How Much Does it Cost to Design a Website?

This is probably the question I get asked more than any other, and the one I have to answer daily in the form of the quotations we issue. With so many web design agencies out there and various different prices being quoted and floated around I can understand how it can be very confusing for clients.

Selling Time

Essentially designers and web designers are selling their time, because our work is very much labour intensive. But the idea of receiving an itemised bill based on the time a designer spent on your website, is sure to put most customers off. But billing by the hour is the most accurate way of determining the true worth of the work being done, so how does one get around this problem of needing to have fair exchange and not scaring potential customers off?

Fixed Quotations

One way of solving this, and it’s the practice we most commonly try to use, is to do as much research as you can and create a fixed quotation for your client. This puts the risk on the designer of course, but we believe this is where it should be. After all your client knows very little usually about what it takes to deliver the product he needs, and you as the designer should. It’s very important that agencies using this costing method make sure they do their due diligence and specifically mention every feature and functionality in their quote, so as to make sure they do not short change themselves.

But what if the agency or designer makes a mistake? It does happen sometimes that an unforeseen issue comes up and this should be seen as an opportunity rather than an issue for the designer. This is where you can either decide to take the hit and do the extra work and in doing so give exchange in abundance, or use your excellent communication skills to explain to the client why the original costing was incorrect and see if he is willing to fund it.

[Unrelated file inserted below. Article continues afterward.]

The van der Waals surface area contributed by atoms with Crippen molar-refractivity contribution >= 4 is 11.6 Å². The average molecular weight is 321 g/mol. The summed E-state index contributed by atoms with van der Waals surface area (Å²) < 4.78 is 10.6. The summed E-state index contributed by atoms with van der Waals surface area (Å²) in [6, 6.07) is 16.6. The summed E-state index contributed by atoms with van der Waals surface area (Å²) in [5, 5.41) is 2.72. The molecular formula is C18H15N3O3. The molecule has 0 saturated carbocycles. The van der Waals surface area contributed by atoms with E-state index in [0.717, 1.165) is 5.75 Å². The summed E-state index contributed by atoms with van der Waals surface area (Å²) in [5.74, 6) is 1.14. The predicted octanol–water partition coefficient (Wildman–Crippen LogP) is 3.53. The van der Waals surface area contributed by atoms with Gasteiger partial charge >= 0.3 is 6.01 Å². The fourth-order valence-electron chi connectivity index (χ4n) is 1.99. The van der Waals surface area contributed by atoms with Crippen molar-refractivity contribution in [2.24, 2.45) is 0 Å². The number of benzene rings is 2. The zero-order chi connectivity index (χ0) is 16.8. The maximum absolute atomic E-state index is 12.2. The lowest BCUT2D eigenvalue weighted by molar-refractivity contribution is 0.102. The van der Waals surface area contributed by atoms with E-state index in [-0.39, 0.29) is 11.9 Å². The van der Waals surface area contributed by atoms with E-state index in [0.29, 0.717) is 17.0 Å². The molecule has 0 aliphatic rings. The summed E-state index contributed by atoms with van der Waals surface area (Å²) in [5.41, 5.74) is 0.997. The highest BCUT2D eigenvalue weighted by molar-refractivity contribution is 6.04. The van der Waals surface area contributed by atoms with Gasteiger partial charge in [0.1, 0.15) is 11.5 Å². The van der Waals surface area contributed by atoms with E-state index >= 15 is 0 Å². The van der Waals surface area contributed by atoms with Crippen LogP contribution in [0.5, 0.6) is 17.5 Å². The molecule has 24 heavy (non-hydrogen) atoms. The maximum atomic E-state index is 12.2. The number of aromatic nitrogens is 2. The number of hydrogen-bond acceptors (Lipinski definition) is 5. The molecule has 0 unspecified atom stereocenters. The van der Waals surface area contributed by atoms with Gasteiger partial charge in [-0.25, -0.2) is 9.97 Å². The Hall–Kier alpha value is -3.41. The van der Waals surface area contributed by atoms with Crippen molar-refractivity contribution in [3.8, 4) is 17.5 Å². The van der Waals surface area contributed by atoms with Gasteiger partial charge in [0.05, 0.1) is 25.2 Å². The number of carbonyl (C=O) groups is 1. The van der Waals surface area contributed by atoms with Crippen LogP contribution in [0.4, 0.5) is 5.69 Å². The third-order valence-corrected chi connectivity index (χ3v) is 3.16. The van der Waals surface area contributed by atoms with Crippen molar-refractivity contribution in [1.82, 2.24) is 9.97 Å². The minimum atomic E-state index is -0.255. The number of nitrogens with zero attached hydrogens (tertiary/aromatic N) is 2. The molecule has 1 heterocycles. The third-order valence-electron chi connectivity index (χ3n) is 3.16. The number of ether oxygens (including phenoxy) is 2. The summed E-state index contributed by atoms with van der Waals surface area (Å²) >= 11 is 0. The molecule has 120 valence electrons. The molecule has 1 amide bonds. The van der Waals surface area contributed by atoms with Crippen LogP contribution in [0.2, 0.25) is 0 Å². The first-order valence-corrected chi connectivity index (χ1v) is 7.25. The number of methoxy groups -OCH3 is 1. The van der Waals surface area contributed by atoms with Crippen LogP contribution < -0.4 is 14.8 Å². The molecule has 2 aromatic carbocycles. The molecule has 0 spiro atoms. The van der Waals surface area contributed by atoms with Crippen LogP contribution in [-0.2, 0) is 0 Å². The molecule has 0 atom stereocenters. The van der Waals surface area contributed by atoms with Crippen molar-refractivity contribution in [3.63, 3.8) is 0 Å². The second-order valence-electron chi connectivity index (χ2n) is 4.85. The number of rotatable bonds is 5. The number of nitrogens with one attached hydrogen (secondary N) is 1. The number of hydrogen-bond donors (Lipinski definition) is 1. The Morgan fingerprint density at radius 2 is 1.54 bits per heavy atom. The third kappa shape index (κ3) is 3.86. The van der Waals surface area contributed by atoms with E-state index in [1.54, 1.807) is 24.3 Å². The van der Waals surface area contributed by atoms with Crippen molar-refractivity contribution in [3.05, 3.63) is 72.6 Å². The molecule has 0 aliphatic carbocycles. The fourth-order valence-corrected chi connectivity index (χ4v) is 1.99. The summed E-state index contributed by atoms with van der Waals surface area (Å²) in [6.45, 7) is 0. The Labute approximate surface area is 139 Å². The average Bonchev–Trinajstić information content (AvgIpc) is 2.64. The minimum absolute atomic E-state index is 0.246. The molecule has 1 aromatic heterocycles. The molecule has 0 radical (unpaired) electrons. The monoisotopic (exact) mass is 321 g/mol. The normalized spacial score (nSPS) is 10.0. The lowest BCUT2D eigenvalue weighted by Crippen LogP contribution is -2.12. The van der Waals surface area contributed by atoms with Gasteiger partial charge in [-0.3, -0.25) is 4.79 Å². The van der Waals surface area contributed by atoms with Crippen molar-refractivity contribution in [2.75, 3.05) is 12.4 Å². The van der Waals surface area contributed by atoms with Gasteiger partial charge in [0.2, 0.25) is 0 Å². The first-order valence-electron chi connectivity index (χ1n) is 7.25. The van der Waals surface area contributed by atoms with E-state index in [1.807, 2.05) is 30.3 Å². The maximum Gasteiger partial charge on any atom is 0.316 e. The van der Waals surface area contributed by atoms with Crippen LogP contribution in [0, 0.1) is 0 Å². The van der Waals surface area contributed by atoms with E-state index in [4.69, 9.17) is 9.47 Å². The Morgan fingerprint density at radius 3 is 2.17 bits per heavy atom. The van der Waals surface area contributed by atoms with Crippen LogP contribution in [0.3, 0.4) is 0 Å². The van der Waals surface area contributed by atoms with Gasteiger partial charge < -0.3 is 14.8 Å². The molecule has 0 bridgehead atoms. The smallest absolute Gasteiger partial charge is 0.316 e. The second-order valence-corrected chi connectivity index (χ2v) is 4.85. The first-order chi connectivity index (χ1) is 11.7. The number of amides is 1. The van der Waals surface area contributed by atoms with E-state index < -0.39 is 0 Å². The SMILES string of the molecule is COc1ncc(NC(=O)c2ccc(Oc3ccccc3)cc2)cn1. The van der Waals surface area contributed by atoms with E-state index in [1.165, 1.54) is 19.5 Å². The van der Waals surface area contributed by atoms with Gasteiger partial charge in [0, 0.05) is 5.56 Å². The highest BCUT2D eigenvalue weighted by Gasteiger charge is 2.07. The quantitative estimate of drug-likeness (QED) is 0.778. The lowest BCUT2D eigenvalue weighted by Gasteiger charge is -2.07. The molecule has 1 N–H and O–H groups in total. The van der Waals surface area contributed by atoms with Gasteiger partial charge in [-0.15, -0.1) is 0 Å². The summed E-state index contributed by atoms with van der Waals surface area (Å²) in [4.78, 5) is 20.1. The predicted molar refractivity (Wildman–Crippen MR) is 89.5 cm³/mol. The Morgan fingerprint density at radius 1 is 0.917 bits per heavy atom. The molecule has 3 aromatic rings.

Exchange in Abundance

Exchange in abundance simply means you give a little more than what is received.

We always try to give exchange in abundance, as we feel that in doing so we will ensure a massive level of customer satisfaction and that this increased flow will flow back to us eventually. In some cases though it is impossible to do this, as the cost to do the additional work might just be too much to absorb. In these cases we have always managed to successfully negotiate with our clients to ensure that both parties are happy and that the project gets delivered in the end.

What is Affordable?

A good way to know whether we are giving our customers affordable quotations, is to estimate the amount of time that would be spent on a project, plus any additional hours that could possibly be spent on something unforeseen and then multiply it by our hourly rate. In most instances this value will be way over the fixed quotation we supplied, and is a good indicator that we are keeping to our motto of giving exchange in abundance. Obviously we cannot price ourselves so low that it ends up not being worth our efforts.

Low Prices Sometimes Means Low Quality

Clients should try to keep quality of work and service in mind when comparing prices. Alarmingly cheap prices should be just that – alarming to customers, as this could mean that the quality and commitment might just not be the level that they would want.

In Closing

So as you can gather by now, the work of estimating costs for design and development can be quite the task for a designer or agency, but the single most important factor will be transparency and communication. As a client you should always make sure you ask enough questions and designers and agencies will do well to answer them as best they can to ensure that a strong and long lasting working relationship, built on trust and good communication is the result, regardless of the price of the project.

Johan Marneweck
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